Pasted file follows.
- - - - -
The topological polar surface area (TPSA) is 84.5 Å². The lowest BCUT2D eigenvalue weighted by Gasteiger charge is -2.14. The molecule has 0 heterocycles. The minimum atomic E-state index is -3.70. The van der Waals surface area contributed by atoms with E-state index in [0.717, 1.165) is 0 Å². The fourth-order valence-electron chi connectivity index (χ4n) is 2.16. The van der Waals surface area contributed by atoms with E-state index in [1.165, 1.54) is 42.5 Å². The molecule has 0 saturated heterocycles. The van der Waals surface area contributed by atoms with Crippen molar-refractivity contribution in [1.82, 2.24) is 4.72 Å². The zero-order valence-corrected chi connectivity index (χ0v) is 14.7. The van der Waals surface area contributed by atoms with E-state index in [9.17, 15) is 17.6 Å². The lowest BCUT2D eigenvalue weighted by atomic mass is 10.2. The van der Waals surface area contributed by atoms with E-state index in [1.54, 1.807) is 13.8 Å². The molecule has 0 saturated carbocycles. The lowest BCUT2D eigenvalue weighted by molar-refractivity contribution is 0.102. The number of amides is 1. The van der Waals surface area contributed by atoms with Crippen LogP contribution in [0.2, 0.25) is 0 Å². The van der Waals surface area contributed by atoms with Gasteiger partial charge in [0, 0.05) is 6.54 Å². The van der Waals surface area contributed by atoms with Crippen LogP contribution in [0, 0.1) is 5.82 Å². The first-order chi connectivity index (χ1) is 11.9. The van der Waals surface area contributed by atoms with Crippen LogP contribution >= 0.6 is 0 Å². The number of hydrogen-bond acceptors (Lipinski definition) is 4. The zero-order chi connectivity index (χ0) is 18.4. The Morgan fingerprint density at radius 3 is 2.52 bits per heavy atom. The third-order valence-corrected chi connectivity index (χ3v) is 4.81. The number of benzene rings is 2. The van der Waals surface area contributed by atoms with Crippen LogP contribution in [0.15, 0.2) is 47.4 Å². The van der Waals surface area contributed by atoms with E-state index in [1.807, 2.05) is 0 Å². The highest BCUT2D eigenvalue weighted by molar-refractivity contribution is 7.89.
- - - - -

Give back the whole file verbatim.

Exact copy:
The topological polar surface area (TPSA) is 84.5 Å². The lowest BCUT2D eigenvalue weighted by Gasteiger charge is -2.14. The molecule has 0 heterocycles. The minimum atomic E-state index is -3.70. The van der Waals surface area contributed by atoms with E-state index in [0.717, 1.165) is 0 Å². The fourth-order valence-electron chi connectivity index (χ4n) is 2.16. The van der Waals surface area contributed by atoms with E-state index in [1.165, 1.54) is 42.5 Å². The molecule has 0 saturated heterocycles. The van der Waals surface area contributed by atoms with Crippen molar-refractivity contribution in [1.82, 2.24) is 4.72 Å². The zero-order valence-corrected chi connectivity index (χ0v) is 14.7. The van der Waals surface area contributed by atoms with E-state index in [9.17, 15) is 17.6 Å². The lowest BCUT2D eigenvalue weighted by atomic mass is 10.2. The van der Waals surface area contributed by atoms with E-state index in [1.54, 1.807) is 13.8 Å². The molecule has 0 saturated carbocycles. The lowest BCUT2D eigenvalue weighted by molar-refractivity contribution is 0.102. The number of amides is 1. The van der Waals surface area contributed by atoms with Crippen LogP contribution in [0.2, 0.25) is 0 Å². The van der Waals surface area contributed by atoms with Gasteiger partial charge in [0, 0.05) is 6.54 Å². The van der Waals surface area contributed by atoms with Crippen LogP contribution in [0, 0.1) is 5.82 Å². The first-order chi connectivity index (χ1) is 11.9. The van der Waals surface area contributed by atoms with Crippen LogP contribution >= 0.6 is 0 Å². The number of hydrogen-bond acceptors (Lipinski definition) is 4. The zero-order chi connectivity index (χ0) is 18.4. The Morgan fingerprint density at radius 3 is 2.52 bits per heavy atom. The third-order valence-corrected chi connectivity index (χ3v) is 4.81. The number of benzene rings is 2. The van der Waals surface area contributed by atoms with Crippen LogP contribution in [0.15, 0.2) is 47.4 Å². The van der Waals surface area contributed by atoms with E-state index in [1.807, 2.05) is 0 Å². The highest BCUT2D eigenvalue weighted by molar-refractivity contribution is 7.89.